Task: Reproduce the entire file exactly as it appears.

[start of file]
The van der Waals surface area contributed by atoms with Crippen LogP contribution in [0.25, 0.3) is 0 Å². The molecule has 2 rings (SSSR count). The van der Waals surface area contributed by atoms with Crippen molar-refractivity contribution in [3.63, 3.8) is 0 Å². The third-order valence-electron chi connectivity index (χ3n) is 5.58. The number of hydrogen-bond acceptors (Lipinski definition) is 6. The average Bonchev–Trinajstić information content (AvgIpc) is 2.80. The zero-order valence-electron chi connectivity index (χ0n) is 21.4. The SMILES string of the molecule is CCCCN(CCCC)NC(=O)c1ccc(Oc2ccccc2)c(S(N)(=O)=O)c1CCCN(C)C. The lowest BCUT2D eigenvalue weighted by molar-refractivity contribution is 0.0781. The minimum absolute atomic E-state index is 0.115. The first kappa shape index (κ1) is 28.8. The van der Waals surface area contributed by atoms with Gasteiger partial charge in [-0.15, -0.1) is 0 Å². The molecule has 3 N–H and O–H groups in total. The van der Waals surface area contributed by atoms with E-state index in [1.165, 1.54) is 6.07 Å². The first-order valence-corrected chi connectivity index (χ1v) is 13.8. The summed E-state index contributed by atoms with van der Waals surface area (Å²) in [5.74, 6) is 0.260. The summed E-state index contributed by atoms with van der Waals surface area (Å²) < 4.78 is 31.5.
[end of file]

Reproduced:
The van der Waals surface area contributed by atoms with Crippen LogP contribution in [0.25, 0.3) is 0 Å². The molecule has 2 rings (SSSR count). The van der Waals surface area contributed by atoms with Crippen molar-refractivity contribution in [3.63, 3.8) is 0 Å². The third-order valence-electron chi connectivity index (χ3n) is 5.58. The number of hydrogen-bond acceptors (Lipinski definition) is 6. The average Bonchev–Trinajstić information content (AvgIpc) is 2.80. The zero-order valence-electron chi connectivity index (χ0n) is 21.4. The SMILES string of the molecule is CCCCN(CCCC)NC(=O)c1ccc(Oc2ccccc2)c(S(N)(=O)=O)c1CCCN(C)C. The lowest BCUT2D eigenvalue weighted by molar-refractivity contribution is 0.0781. The minimum absolute atomic E-state index is 0.115. The first kappa shape index (κ1) is 28.8. The van der Waals surface area contributed by atoms with Gasteiger partial charge in [-0.15, -0.1) is 0 Å². The molecule has 3 N–H and O–H groups in total. The van der Waals surface area contributed by atoms with E-state index in [1.165, 1.54) is 6.07 Å². The first-order valence-corrected chi connectivity index (χ1v) is 13.8. The summed E-state index contributed by atoms with van der Waals surface area (Å²) in [5.74, 6) is 0.260. The summed E-state index contributed by atoms with van der Waals surface area (Å²) < 4.78 is 31.5.